Andrew Selous: Will the Minister give way?
Mr. Lewis: I am afraid that I have no time to give way to the hon. Gentleman.
As I have said, the hon. Member for Buckingham made an excellent speech. He speaks with great authority, credibility and integrity on these matters and he does not seek to make cheap party political points. I could not disagree with one single element of the contribution that he made to the debate. I would gently say to him that we do now have a common assessment framework for children for the first time. It is being rolled out across the country and I hope that it will add value and make a difference. The hon. Gentleman mentioned children with autism, and our extension of the child and adolescent mental health services—CAMHS—teams across the country means that we now have more specialist professionals who have expertise in autism and who are able to make assessments at an early stages as part of the CAMHS system.
My hon. Friend the Member for Stourbridge (Lynda Waltho) mentioned cuts being imposed by a Tory council in Dudley on transport for disabled children and voluntary youth services. I urge Opposition Front Benchers to intervene with their colleagues who run that local authority.
In nearly 10 years, this Government have done a lot that has had a positive impact on the daily lives of disabled children, their parents and families. I want to pay particular tribute to the Under-Secretary of State for Work and Pensions, my hon. Friend the Member for Stirling (Mrs. McGuire), who has done a tremendous job in her capacity as the Minister with responsibility for disabled people.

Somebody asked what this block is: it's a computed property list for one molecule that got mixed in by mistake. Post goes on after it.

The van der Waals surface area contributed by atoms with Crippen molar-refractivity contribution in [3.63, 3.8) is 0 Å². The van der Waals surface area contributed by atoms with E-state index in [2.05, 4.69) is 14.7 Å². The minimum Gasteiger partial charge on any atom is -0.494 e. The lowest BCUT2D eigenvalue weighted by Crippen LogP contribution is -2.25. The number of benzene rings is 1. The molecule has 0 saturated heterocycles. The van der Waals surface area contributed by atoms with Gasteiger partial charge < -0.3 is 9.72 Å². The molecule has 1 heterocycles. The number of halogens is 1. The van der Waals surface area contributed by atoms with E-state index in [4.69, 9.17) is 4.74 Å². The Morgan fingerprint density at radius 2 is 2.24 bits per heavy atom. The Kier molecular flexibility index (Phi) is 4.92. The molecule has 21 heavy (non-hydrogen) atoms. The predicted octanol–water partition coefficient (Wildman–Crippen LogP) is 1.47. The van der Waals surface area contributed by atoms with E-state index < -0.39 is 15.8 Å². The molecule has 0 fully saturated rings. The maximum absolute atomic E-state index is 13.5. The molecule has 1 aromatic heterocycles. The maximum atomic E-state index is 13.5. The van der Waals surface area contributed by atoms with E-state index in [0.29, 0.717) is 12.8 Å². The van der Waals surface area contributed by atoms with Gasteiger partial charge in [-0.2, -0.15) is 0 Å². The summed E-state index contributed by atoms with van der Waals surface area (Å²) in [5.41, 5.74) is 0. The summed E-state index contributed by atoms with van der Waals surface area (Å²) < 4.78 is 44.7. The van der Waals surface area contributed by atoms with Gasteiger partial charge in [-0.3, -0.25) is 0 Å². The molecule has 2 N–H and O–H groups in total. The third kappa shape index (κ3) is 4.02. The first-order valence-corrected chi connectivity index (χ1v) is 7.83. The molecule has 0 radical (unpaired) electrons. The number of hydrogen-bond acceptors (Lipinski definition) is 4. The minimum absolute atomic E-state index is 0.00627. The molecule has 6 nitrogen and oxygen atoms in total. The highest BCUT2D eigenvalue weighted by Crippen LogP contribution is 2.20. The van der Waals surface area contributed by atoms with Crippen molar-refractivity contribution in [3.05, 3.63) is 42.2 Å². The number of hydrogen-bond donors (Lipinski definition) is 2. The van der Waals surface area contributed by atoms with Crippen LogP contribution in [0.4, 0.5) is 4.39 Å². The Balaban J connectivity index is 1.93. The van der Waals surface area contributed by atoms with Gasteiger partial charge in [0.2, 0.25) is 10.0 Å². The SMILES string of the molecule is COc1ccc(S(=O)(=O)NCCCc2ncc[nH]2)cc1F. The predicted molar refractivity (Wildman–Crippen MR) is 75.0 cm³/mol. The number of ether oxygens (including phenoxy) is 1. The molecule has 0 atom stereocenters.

We have doubled the NHS budget since 1997 and will have almost tripled it by 2008. We have increased education funding per pupil since 1997 from £3,050 to £4,490. We have identified as one of our nation's top priorities the elimination of child poverty. We have funded the early support programme to improve the quality of co-ordination for young disabled children. We have published a range of supporting guidance on transition, complex disability, palliative care and autism. We have significantly increased funding for short breaks through the carer's grant, extended the mobility element of the DLA to children from the age of three, and doubled the disabled child and carer's premium since 1997. We have awarded £27 million for three years, starting in 2006-07, to support children's hospices and the provision of palliative care. We have developed Sure Start and new children's centres in every community. We have established the Office for Disability Issues. We are currently considering as a priority the needs of disabled children and their families as part of the comprehensive spending review process, and I will soon announce a new deal for carers, including specific funding for emergency respite care.
Every disabled child matters. All parties have a duty to seek improvements that will achieve a truly joined-up system, for children and for those at the crucial transition stage between childhood and adulthood.
Mr. Patrick McLoughlin (West Derbyshire) (Con) rose in his place and claimed to move, That the Question be now put.
Question, That the Question be now put, put and agreed to.
Question put accordingly, That the original words stand part of the Question:—
The House proceeded to a Division.